|Advancing the effective use of light for society and the environment.|
Vol. 2, No. 1
|Wednesday, January 22, 2003 |
|Dr. Nadarajah Narendran, director of research for the LRC; LRC Acting Director Russ Leslie; and lighting students Ujjiaini Dasgupta and Swampna Sundaram went to New Delhi, India, for Lux Pacifica 2002, held September 9 through 11, 2002. Narendran gave the keynote address on the history, technology, and development of solid-state lighting. His talk was a comprehensive presentation of current technical developments, manufacturing trends, and immediate applications of solid-state lighting. Afterward he led a panel discussion at which other experts presented their views. Conference organizers hope to promote the use of solid-state lighting in all the Lux Pacifica countries and regions: the U.S., Russia, Japan, China, Korea, India, Australaia, and Thailand.
|Leslie, also an invited keynote speaker, gave a presentation entitled "Lighting Matters," which was an overview of current lighting research and how it might respond to the lighting trends of the future. Leslie described both the obstacles and the opportunities that lighting professionals will face in the future. "Lighting will become increasingly important for society as time goes on," he says. "Research that demonstrates the value of lighting must be disseminated because good lighting techniques can do things like help older adults live independently and improve health and safety for everyone. New lighting technologies can alleviate electric load congestion at peak times, and it's vital that we get the word out." Leslie also led a workshop on office lighting.
|Dasgupta spoke on the effect of windows on mood and performance of judgmental tasks. Sundaram presented a new design metric to evaluate sky glow. Both their papers are available in the conference proceedings.
Dasgupta and Sundaram weren't the only LRC students involved in the trip to India. It was Abhay Wadhwa, a graduate of the masters in lighting program and chair of the Illuminating Engineering Society's International Relations Committee, who initiated the collaboration between the LRC and Lux Pacifica. Wadhwa, currently a principal with the firm Available Light in New York City, also presented at the conference.
In addition to speaking at the conference, Narendran met with several representatives of the Indian government. First he met with Shashi Shekhar, director of the Ministry of Power to discuss a potential collaboration between the LRC and the Indian government to advance their energy-saving efforts. "The Indian government has decided to reduce the total energy load in all government buildings by 2005," Narendran reports. "Energy-efficient lighting will be an important part of this effort, and we think we can help. They're aware of our NLPIP and PEARL programs, and they don't want to reinvent the wheel when it would be more efficient to tap into our expertise instead."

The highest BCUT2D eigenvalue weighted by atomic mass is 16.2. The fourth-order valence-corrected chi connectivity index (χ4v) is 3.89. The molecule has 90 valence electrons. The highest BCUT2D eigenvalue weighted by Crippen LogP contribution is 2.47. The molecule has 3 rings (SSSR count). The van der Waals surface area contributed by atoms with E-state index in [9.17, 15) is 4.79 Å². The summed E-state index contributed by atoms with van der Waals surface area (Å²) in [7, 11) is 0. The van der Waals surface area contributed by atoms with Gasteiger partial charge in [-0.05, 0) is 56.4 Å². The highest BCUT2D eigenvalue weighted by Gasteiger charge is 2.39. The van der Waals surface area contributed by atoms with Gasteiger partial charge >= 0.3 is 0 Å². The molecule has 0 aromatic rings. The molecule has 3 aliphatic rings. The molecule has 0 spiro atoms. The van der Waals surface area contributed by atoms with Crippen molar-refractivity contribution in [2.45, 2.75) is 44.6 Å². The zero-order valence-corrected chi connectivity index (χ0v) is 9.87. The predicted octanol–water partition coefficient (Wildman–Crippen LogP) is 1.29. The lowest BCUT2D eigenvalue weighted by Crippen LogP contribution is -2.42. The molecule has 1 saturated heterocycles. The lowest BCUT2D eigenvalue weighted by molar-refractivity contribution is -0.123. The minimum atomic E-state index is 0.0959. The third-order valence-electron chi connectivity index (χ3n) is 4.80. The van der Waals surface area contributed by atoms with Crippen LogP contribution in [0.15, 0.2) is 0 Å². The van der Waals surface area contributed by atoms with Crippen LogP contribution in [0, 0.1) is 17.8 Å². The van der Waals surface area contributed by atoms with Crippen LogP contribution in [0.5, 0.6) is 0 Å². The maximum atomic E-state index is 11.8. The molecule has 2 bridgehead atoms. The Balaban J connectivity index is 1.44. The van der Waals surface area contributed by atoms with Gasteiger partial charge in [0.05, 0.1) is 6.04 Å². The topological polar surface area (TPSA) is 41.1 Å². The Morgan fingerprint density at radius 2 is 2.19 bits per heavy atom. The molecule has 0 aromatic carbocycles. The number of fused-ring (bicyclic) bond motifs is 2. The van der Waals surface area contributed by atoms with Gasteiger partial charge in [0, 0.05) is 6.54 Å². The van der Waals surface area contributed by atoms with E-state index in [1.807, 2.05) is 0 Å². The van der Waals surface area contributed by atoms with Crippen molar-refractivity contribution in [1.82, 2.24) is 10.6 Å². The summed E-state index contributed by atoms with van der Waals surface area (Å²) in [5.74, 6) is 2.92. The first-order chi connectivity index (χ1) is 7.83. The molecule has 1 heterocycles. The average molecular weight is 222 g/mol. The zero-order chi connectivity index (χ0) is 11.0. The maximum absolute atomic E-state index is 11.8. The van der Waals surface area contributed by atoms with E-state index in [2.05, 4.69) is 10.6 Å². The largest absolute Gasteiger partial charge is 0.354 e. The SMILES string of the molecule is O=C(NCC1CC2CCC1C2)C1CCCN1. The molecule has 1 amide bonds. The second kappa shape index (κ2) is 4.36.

Next he met with Professor V. S. Ramamurthy, the Secretary of the Department of Science and Technology to discuss an exchange of students and young scientists to produce trained lighting professionals who have an international perspective. "We get many students from India in our masters in lighting program," Narendran says. "They think very highly of the LRC in India, and they want to take advantage of the training and the know how we can offer."
Finally, Narendran went to India's National Physical Laboratory, which is equivalent to the National Institute of Standards and Technology in the U.S. There he explored other possible collaborations between the Indian government and the LRC.
In the summer of 2000, the LRC held a two-week training program in lighting technology, applications, and human factors for a group of students from India. Narendran and Leslie were happy to see that some of the graduates of that course were at the conference. One of them took the LRC group to see the lighting design he had done for a popular chain of coffee shops after completing the course. Narendran says, "It really is a small world. What will come out of all this international exchange is a continuing working relationship between the LRC and lighting professionals in India. At the same time, it was an education for those of us in the LRC delegation to see how lighting is done in other parts of the world and how precious it is over there. There and in other parts of the world, very few people can even afford to have lighting. We are very privileged in the U.S."
The Lighting Research Center (LRC) is part of Rensselaer Polytechnic Institute and is the leading university-based research center devoted to lighting. Founded in 1988, the Lighting Research Center has built an international reputation as a trusted and reliable source for objective information about lighting technologies, applications, and products. Its mission is to advance the effective use of light and create a positive legacy of change for society and the environment
© 2003 Rensselaer Polytechnic Institute, Troy, NY 12180 USA.